Brazil Forecasts Record Soy, Corn Crops

February 7, 2013 12:24 AM
 

What Traders are Talking About:


* Brazil forecasts record soy, corn production. Conab, the supply agency of the Brazilian government raised its soybean crop estimate to a record 83.4 MMT from 82.7 MMT last month. Conab also raised its corn crop estimate to a record 76 MMT from 72.2 MMT in January. Of the corn total, 40.9 MMT is expected to be safrinha (second season) production. Because safrinha corn yields can vary greatly based on when the rainy season ends, there could be a lot of movement in the Brazilian corn estimate.

The long and short of it: The record soybean crop is not a surprise, as weather has been generally favorable for the majority of the crop through the growing season. The record corn forecast, however, is more of a surprise considering safrinha corn planting is just getting started.

* Rains still in forecast for Argentina, but fading. Argentina is still in line to get rains next week, but some forecast models have pushed back the event and reduced amounts and coverage levels. Rains are generally expected to favor northern areas of Argentina's main grain production region, while southern locations are expected to remain mostly dry. Meanwhile, moderate to heavy rains are expected across southern Brazil, which will benefit the crop. But rains in central Brazil will continue to hamper harvest efforts there.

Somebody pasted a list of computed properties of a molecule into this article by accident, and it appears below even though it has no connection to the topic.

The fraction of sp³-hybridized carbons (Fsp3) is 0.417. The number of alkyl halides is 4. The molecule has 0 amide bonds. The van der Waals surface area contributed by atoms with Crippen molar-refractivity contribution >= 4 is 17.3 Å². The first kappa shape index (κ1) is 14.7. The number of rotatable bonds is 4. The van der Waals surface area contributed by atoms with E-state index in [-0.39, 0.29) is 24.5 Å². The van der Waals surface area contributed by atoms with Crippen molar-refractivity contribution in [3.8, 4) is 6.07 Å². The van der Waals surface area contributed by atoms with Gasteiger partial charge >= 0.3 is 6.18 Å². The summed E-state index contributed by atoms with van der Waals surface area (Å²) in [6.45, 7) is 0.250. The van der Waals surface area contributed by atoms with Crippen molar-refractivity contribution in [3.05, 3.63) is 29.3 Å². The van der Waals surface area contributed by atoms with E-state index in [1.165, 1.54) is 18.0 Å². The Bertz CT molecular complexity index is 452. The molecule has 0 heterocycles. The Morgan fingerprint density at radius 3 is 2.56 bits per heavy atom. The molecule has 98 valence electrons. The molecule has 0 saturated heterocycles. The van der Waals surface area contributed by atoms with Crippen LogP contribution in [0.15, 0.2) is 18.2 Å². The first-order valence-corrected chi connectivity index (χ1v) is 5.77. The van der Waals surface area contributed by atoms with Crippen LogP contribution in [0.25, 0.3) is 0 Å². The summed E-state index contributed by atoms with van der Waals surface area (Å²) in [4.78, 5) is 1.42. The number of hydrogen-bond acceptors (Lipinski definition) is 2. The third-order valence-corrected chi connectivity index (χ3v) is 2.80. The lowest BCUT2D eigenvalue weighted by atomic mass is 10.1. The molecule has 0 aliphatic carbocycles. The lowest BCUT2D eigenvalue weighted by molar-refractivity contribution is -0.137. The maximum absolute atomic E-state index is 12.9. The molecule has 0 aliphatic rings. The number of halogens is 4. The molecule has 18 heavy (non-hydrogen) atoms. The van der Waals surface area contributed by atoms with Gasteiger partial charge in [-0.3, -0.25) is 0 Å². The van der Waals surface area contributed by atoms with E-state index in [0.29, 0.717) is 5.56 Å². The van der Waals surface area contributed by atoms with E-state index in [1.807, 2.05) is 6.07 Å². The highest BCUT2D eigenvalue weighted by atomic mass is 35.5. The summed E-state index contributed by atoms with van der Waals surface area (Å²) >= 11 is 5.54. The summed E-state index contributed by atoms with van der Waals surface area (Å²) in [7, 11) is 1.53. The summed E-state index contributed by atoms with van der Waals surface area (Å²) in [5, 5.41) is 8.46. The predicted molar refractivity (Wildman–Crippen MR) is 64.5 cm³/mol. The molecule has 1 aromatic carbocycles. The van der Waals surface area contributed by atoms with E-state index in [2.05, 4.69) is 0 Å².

The long and short of it: If Argentine rain chances continue to fade, it could trigger fresh buying as the outlook for rains has pressured corn and soybean futures this week.

* Russia may buy global grains for gov't reserves. Russia earlier this week approved the removal of the 5% duty on grain imports in a move that's hoped will alleviate tight supplies and rising domestic prices. It's anticipated the red tape will be cleared for imports to start by April. Now local media is reporting Russian Ag Minister Nikolai Fyodorov says the country may consider buying foreign grains to boost government intervention stocks if prices are right. Obviously, grain supplies are tight throughout Russia, not only what's held privately, but also government stocks.

The long and short of it: As I've previously stated, the U.S. won't likely benefit much from direct sales to Russia, but there should be an indirect positive impact on U.S. wheat demand. Of course, India has abundant wheat supplies and is actively looking to boost wheat exports, so they will directly or indirectly get some of the Russian business.

 

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